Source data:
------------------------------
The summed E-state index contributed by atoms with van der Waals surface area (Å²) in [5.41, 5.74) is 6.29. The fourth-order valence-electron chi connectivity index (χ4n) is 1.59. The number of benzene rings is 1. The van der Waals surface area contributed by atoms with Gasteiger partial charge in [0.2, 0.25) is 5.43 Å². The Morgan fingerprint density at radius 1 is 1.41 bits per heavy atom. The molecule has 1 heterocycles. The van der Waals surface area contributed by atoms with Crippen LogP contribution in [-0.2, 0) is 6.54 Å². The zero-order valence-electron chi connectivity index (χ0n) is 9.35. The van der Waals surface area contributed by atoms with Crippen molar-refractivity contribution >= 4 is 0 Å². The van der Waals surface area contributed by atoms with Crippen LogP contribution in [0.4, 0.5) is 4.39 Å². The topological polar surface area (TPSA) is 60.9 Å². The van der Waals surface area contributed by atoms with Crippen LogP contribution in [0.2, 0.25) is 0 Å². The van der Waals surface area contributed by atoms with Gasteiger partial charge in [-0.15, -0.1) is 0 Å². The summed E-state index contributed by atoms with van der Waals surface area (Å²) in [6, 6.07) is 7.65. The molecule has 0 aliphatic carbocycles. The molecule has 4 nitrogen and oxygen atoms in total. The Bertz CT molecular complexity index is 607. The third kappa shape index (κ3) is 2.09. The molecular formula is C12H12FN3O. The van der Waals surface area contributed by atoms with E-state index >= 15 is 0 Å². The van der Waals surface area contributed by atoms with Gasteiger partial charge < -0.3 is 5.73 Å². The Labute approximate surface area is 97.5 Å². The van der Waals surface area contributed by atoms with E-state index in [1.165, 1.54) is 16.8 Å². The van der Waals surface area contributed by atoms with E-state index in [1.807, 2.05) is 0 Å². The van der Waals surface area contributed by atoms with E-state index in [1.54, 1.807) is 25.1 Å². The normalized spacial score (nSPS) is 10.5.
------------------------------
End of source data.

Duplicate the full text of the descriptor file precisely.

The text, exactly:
The summed E-state index contributed by atoms with van der Waals surface area (Å²) in [5.41, 5.74) is 6.29. The fourth-order valence-electron chi connectivity index (χ4n) is 1.59. The number of benzene rings is 1. The van der Waals surface area contributed by atoms with Gasteiger partial charge in [0.2, 0.25) is 5.43 Å². The Morgan fingerprint density at radius 1 is 1.41 bits per heavy atom. The molecule has 1 heterocycles. The van der Waals surface area contributed by atoms with Crippen LogP contribution in [-0.2, 0) is 6.54 Å². The zero-order valence-electron chi connectivity index (χ0n) is 9.35. The van der Waals surface area contributed by atoms with Crippen molar-refractivity contribution >= 4 is 0 Å². The van der Waals surface area contributed by atoms with Crippen LogP contribution in [0.4, 0.5) is 4.39 Å². The topological polar surface area (TPSA) is 60.9 Å². The van der Waals surface area contributed by atoms with Crippen LogP contribution in [0.2, 0.25) is 0 Å². The van der Waals surface area contributed by atoms with Gasteiger partial charge in [-0.15, -0.1) is 0 Å². The summed E-state index contributed by atoms with van der Waals surface area (Å²) in [6, 6.07) is 7.65. The molecule has 0 aliphatic carbocycles. The molecule has 4 nitrogen and oxygen atoms in total. The Bertz CT molecular complexity index is 607. The third kappa shape index (κ3) is 2.09. The molecular formula is C12H12FN3O. The van der Waals surface area contributed by atoms with E-state index >= 15 is 0 Å². The van der Waals surface area contributed by atoms with Gasteiger partial charge < -0.3 is 5.73 Å². The Labute approximate surface area is 97.5 Å². The van der Waals surface area contributed by atoms with E-state index in [1.165, 1.54) is 16.8 Å². The van der Waals surface area contributed by atoms with E-state index in [1.807, 2.05) is 0 Å². The van der Waals surface area contributed by atoms with E-state index in [1.54, 1.807) is 25.1 Å². The normalized spacial score (nSPS) is 10.5.